Working with Patterns in FL Studio 20
Not only that, but FL 20 represented the DAWs first introduction to the Mac platform so there will be a lot of Mac owners considering the jump too. Either way, if you are new to FL then you have come to the right place. At first it might seem like a difficult DAW to get your head around, because it does things in rather different ways to other similar software. Advertisement The grand tour FL Studio 20 comprises five main areas, each switched on and off using five icons the first five of the 10 in the centre of the top part of the screen.
The Complete Guide to FL Studio 20
That means a lot more people are being tempted to take the Fruity route. Read part 1 here. We recently reviewed the latest version 20 of FL Studio and started this series of tutorials especially for newcomers to the software. We are assuming that you have used other DAWs before although that is not essential so the idea of these tutorials is to show you how FL Studio may do things differently — but still simply — compared to ways you might be used to in other DAWs.
In Part 1 we introduced the five main areas within FL Studio — the Browser for your samples, sounds, instruments, effects and so on ; the Channel Rack with Patterns for beats and notes ; the Playlist where the song arrangement comes together ; the Piano Roll editor; and finally the Mixer. It allows you to quickly build up a library of different patterns simply by duplicating existing ones and then editing them for some variation.
Many traditional DAW owners will be acutely aware that looping beats is the scourge of modern music production, but this pattern-based approach allows you to quickly and easily introduce some much-needed variation.
After perfecting our sounds and beats, we move onto adding a synth bass. Again, you could simply use the step sequencer to fill notes in but a more flexible approach brings in the Piano Roll editor that allows you to record in notes either by drawing or playing them in.
As we show, moving the bass onto the same track as the beats makes no difference as each Pattern will play the same thing no matter where you put it on the Playlist. Join us for part 3 then, and in the meantime check out our review of FL Studio 20 here.
Working with Patterns in FL Studio You get four sounds — kick, clap, hay and snare — four bars of each, with four beats per bar. Creating a Pattern is simply a matter of clicking on a beat. To play it back, make sure the Pat icon is on highlighted and hit Play to hear your beats. To delete a beat click with Control or right click. Then under the File section of the window that pops up, click the folder icon. This will take you to individual samples supplied for FL Studio or you can select your own audio to load.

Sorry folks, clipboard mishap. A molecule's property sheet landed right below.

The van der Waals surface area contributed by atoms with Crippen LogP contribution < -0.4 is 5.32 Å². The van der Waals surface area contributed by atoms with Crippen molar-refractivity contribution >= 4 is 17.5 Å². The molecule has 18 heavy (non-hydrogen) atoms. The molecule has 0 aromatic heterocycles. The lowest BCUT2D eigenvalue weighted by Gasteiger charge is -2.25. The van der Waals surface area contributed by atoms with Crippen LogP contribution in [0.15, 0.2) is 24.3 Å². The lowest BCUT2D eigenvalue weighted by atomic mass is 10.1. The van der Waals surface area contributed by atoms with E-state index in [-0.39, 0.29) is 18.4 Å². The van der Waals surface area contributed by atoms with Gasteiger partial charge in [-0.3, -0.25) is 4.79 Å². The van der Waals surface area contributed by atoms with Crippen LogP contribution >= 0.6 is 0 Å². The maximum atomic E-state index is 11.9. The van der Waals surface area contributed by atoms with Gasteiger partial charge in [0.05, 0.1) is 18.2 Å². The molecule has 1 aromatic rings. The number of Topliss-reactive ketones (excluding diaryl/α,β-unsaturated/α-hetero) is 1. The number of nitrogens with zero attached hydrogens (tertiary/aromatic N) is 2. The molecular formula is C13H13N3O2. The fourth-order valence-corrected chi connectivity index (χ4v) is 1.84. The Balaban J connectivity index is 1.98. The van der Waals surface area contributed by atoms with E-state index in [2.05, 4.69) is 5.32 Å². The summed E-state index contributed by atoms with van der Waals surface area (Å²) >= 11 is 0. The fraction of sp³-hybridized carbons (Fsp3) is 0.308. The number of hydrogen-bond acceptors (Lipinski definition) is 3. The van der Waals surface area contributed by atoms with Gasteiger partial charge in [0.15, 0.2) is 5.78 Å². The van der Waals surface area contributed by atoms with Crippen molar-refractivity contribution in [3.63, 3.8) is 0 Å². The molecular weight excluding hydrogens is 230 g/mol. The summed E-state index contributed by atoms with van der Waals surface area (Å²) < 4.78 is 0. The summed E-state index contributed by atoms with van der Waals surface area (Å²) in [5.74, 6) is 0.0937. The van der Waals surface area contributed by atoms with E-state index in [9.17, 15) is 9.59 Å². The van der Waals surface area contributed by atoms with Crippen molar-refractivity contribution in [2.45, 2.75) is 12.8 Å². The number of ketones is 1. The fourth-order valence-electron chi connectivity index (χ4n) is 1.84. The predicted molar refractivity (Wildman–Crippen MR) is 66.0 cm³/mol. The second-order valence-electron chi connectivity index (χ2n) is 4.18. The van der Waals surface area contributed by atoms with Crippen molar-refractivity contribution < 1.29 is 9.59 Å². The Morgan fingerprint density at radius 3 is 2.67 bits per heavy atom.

Alternatively you can change the preloaded sounds very dramatically by employing some of the pitch, filter and other effects. So you have one Pattern of beats with the sounds you are happy with. This opens a new Pattern 2 with identical beats.
Make some variations of the beats in the new Pattern 2. Now you can simply click on each Pattern to change from one to the other on playback. You can do this as many times as you like, simply by selecting the Clone option, so rinse and repeat!
Name it Bass Synth. Now you get access to the entire keyboard of notes to play. You can draw notes in or record them live via a MIDI keyboard. Notes can easily be moved, deleted, lengthened or shortened. You simply drag each onto the Playlist. In this way you can very quickly build up an albeit simple song.
In the previous step we had the beats on Track 1 and the bass on Track 2 — as you might have done in any other DAW. But here, the Patterns are pockets of their own sonic data so can be moved anywhere you like.
So here we have beats and bass all on Track 1. How cool is that?
The grand tour
Notable signs of someone with DAW Bias are: This is marked by the belief that only amateurs and people without talent use FL Studio, and is usually accompanied by being a low-key hater of Hip-Hop and EDM. However, behind many biases are a grain of truth. DAWs are complex and reading manuals is boring.
VIDEO: How to Make Electronic Music Using FL Studio Demo (with Pictures)
This is marked by the belief that only amateurs and people without talent use FL Studio, and is usually accompanied by being a low-key hater. Tempted to start using FL Studio, or are a Mac user who is just joining If you want to play melodies, you still use the Channel Rack but then. At the moment, FL Studio (also known as Fruity Loops) is not readily able to To use the Seaboard as ordinary MIDI keyboard in FL Studio.